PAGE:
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Brief Report |

Ophthalmologic Examinations in Areas of Miyagi Prefecture Affected by the Great East Japan Earthquake

Hiroshi Doi, MD1; Hiroshi Kunikata, MD, PhD1; Keiichi Kato, MD, PhD2; Toru Nakazawa, MD, PhD1
[+] Author Affiliations
1Department of Ophthalmology, Graduate School of Medicine, Tohoku University, Sendai, Japan
2Miyagi Ophthalmologists Association, Sendai, Japan
JAMA Ophthalmol. 2014;132(7):874-876. doi:10.1001/jamaophthalmol.2014.849.
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Importance  One month after the Great East Japan Earthquake on March 11, 2011, our clinic was granted free use of the Mission Vision Van, a customized bus airlifted to Japan. This mobile eye clinic made it possible for us to provide ophthalmologic examinations anywhere in the disaster zone in Miyagi Prefecture.

Observations  This study included 731 patients who received treatment in the eye care van in Miyagi Prefecture between April 15 and May 29, 2011. We examined and cared for patients during 25 visits to 11 emergency districts during 15 clinic days. Of the 914 diagnoses we identified, 358 were refractive disorders (39.2%), which were the most common ocular diseases we observed; others included 155 (17.0%) cataracts, 106 (11.6%) dry eye, and 73 (8.0%) infectious diseases, such as conjunctivitis. Overall, we provided emergency prescriptions for 871 bottles of eyedrops comprising 222 prescriptions (25.5%) for dry eye, 189 (21.7%) for cataracts, and 107 (12.3%) for glaucoma.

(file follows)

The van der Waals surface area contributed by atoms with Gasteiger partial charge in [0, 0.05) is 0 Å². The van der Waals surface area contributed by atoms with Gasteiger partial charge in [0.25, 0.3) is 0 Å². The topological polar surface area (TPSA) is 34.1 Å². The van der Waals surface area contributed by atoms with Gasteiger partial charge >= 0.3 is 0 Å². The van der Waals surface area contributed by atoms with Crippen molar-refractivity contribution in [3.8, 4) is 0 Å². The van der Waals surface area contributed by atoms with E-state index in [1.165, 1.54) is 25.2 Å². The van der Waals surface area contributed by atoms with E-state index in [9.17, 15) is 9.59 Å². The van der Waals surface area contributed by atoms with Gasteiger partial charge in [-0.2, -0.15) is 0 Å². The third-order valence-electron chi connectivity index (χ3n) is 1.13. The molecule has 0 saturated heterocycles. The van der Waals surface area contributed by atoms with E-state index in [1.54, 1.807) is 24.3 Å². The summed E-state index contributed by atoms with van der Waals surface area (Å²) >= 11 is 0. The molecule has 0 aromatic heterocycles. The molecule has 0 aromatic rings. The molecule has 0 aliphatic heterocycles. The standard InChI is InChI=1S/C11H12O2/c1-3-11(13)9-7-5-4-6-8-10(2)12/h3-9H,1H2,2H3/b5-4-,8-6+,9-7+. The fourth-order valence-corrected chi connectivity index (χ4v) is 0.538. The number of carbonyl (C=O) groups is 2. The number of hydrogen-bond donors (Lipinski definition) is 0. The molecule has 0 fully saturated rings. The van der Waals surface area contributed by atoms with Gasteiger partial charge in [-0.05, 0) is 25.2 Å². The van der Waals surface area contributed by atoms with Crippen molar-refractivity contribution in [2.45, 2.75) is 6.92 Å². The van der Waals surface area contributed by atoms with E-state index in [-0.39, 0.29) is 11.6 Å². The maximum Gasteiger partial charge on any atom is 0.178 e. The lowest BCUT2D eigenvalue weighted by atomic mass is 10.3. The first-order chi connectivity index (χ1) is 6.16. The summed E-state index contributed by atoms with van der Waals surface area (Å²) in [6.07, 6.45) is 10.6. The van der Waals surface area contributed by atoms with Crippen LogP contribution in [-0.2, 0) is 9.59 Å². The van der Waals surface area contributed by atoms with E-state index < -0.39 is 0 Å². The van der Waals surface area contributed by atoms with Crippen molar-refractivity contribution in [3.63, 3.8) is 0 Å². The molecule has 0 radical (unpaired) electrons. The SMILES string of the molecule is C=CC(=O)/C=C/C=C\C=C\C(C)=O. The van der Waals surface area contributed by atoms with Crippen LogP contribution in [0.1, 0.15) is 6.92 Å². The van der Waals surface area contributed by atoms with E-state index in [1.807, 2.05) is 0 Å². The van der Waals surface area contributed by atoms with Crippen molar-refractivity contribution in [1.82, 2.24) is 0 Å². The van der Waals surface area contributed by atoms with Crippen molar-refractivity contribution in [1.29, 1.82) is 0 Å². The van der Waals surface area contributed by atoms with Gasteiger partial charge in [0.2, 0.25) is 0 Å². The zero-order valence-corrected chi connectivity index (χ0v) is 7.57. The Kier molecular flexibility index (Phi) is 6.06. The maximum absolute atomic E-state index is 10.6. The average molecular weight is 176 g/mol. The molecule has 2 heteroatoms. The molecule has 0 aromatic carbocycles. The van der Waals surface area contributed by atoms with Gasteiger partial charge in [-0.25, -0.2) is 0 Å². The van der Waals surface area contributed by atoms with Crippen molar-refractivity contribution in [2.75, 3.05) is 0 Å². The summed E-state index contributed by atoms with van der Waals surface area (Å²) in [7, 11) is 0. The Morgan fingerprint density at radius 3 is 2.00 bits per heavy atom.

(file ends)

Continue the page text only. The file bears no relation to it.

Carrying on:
Conclusions and Relevance  A substantial number of patients in the earthquake-damaged areas needed replacements for eyeglasses, contact lenses, and eyedrops. The mobile clinic appears to be a useful way to provide ophthalmologic examinations and support after a disaster.

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Map of Northeastern Miyagi Prefecture

Miyagi is the nearest prefecture to the epicenter of the Great East Japan Earthquake. Overall, we examined patients during 25 visits to 15 shelters in 11 emergency districts (solid circles) on 15 separate days between April 15 and May 29, 2011.

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